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The original system of writing numbers used by the early Romans was simple but cumbersome. Various letters were used to represent important numbers, and these were then strung together to represent other numbers with the values decreasing monotonically from left to right. The letters they used and the numbers that were represented are given in the following table.

I | 1 | V | 5 |

X | 10 | L | 50 |

C | 100 | D | 500 |

M | 1000 |

Thus 1993 was written as MDCCCCLXXXXIII. This system was then superseded by a partially place-oriented system, whereby if the above rule of decreasing values was broken, it meant that the immediately preceding (lower) value was deemed to be ‘negative’ and was subtracted from the higher (out of place) value. In this system 1993 was usually written as MCMXCIII. There is still some controversy as to which letters could precede which other letters, but for the purposes of this problem we will assume the following restrictions:

- A letter from the left column can never appear more than three times in a row, and there can never be more than one other occurrence of that letter.
- A letter from the right column can never appear more than once.
- Once a letter has been used in a 'negative' position, all subsequent characters (apart from the one immediately following) may not be greater than that character.

Thus we could write MXMIII for 1993 or CCXCIV for 294, however we could not write ILV for 54, nor could we write LIL for 99. Note that 299 could be written as CCXCIX or CCIC

Given a Roman sum, we can either interpret it as such or as an encoding of an Arabic sum. Thus V+V=X could be interpreted as an ambiguous encoding of an Arabic sum with V ∊ {1, 2, 3, 4} and X = 2 * V. Similarly, X+X=XX could be interpreted as a correct Roman sum but an impossible Arabic encoding (apart from the trivial encoding X = 0) and XX+XX=MXC as an incorrect Roman sum, but a valid encoding with M = 1, X = 9, and C = 8.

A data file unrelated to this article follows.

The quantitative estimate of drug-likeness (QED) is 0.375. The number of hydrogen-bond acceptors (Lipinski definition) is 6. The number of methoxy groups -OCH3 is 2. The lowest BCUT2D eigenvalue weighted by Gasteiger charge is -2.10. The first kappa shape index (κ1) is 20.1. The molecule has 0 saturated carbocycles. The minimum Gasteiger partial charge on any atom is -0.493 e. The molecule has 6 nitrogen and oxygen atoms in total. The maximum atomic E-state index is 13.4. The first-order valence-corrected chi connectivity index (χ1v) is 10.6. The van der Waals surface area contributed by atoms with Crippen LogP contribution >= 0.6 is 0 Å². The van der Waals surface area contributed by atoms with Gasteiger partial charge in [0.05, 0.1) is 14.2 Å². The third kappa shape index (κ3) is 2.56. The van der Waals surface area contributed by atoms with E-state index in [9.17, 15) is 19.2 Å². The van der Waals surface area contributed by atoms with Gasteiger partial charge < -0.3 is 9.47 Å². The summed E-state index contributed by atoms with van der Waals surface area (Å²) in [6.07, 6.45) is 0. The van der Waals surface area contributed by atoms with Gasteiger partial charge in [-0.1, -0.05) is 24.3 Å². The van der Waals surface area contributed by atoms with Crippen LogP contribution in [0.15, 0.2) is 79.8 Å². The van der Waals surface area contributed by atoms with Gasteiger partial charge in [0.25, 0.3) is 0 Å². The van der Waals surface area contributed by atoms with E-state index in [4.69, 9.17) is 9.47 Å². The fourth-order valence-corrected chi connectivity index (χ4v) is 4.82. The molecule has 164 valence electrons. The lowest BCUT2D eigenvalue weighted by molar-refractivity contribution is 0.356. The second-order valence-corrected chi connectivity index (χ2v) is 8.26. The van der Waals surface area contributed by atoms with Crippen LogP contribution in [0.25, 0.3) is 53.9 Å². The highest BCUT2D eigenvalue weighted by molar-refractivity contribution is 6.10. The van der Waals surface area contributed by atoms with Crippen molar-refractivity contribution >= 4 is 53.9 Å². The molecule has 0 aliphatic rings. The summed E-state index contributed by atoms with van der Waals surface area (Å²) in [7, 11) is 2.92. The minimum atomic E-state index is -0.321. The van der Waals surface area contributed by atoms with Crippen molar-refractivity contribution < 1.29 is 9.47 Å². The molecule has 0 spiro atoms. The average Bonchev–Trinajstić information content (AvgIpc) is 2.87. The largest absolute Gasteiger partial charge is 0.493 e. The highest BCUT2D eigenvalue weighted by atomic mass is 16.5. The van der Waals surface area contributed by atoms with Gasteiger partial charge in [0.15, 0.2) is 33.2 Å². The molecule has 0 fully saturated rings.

Write a program that will read in sums in Roman numerals and determine whether or not they are correct as Roman sums and also whether they are impossible, ambiguous or valid as Arabic encodings. Assume that zero will never appear on its own or as a leading digit, and that no two Roman numerals map onto the same Arabic digit.

Input will consist of a series of lines, each line consisting of an apparent Roman sum, i.e. a valid Roman number, a plus sign (+), another valid Roman number, an equal sign (=) and another valid Roman number. No Roman number will contain more than 9 letters. The file will be terminated by a line consisting of a single #.

Output will consist of a series of lines, one for each line of the input, and each containing two words. The first word will be one of (Correct, Incorrect) depending on whether the Roman sum is or is not correct. The second word will be separated from the first by exactly one space and will be one of the set (impossible, ambiguous, valid) depending on the Arabic sum.

V+V=X X+X=XX XX+XX=MXC #

Correct ambiguous Correct impossible Incorrect valid